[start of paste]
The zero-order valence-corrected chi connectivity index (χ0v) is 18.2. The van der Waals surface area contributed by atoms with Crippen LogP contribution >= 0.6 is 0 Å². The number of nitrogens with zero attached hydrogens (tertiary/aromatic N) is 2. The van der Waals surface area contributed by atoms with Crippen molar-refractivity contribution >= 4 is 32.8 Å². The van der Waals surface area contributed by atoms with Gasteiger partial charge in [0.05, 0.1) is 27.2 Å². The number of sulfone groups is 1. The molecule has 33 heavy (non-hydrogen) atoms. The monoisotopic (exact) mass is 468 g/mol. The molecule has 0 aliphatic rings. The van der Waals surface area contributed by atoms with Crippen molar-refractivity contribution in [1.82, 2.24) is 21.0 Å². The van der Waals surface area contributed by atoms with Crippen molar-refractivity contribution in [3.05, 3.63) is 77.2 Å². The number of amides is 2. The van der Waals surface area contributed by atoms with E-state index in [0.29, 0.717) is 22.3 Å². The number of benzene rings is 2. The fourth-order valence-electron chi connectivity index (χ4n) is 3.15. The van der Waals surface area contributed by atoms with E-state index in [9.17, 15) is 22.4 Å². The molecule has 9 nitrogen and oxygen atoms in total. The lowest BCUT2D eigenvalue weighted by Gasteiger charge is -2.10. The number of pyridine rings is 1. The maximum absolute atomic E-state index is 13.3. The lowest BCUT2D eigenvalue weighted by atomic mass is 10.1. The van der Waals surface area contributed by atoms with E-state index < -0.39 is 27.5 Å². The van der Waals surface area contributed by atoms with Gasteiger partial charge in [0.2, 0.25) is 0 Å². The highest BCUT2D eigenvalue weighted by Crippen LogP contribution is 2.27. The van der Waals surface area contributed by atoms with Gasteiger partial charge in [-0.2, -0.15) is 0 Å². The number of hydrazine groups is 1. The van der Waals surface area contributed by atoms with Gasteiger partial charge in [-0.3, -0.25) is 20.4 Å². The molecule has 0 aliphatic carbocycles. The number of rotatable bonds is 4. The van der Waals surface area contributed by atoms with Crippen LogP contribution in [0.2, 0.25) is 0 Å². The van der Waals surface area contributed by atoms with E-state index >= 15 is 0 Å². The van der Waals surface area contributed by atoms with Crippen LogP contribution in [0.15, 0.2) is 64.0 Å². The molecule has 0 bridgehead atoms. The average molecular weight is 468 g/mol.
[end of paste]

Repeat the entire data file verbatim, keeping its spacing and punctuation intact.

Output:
The zero-order valence-corrected chi connectivity index (χ0v) is 18.2. The van der Waals surface area contributed by atoms with Crippen LogP contribution >= 0.6 is 0 Å². The number of nitrogens with zero attached hydrogens (tertiary/aromatic N) is 2. The van der Waals surface area contributed by atoms with Crippen molar-refractivity contribution >= 4 is 32.8 Å². The van der Waals surface area contributed by atoms with Gasteiger partial charge in [0.05, 0.1) is 27.2 Å². The number of sulfone groups is 1. The molecule has 33 heavy (non-hydrogen) atoms. The monoisotopic (exact) mass is 468 g/mol. The molecule has 0 aliphatic rings. The van der Waals surface area contributed by atoms with Crippen molar-refractivity contribution in [1.82, 2.24) is 21.0 Å². The van der Waals surface area contributed by atoms with Crippen molar-refractivity contribution in [3.05, 3.63) is 77.2 Å². The number of amides is 2. The van der Waals surface area contributed by atoms with E-state index in [0.29, 0.717) is 22.3 Å². The number of benzene rings is 2. The fourth-order valence-electron chi connectivity index (χ4n) is 3.15. The van der Waals surface area contributed by atoms with E-state index in [9.17, 15) is 22.4 Å². The molecule has 9 nitrogen and oxygen atoms in total. The lowest BCUT2D eigenvalue weighted by Gasteiger charge is -2.10. The number of pyridine rings is 1. The maximum absolute atomic E-state index is 13.3. The lowest BCUT2D eigenvalue weighted by atomic mass is 10.1. The van der Waals surface area contributed by atoms with E-state index < -0.39 is 27.5 Å². The van der Waals surface area contributed by atoms with Gasteiger partial charge in [0.2, 0.25) is 0 Å². The highest BCUT2D eigenvalue weighted by Crippen LogP contribution is 2.27. The van der Waals surface area contributed by atoms with Gasteiger partial charge in [-0.2, -0.15) is 0 Å². The number of hydrazine groups is 1. The van der Waals surface area contributed by atoms with Gasteiger partial charge in [-0.3, -0.25) is 20.4 Å². The molecule has 0 aliphatic carbocycles. The number of rotatable bonds is 4. The van der Waals surface area contributed by atoms with Crippen LogP contribution in [0.2, 0.25) is 0 Å². The van der Waals surface area contributed by atoms with E-state index >= 15 is 0 Å². The van der Waals surface area contributed by atoms with Crippen LogP contribution in [0.15, 0.2) is 64.0 Å². The molecule has 0 bridgehead atoms. The average molecular weight is 468 g/mol.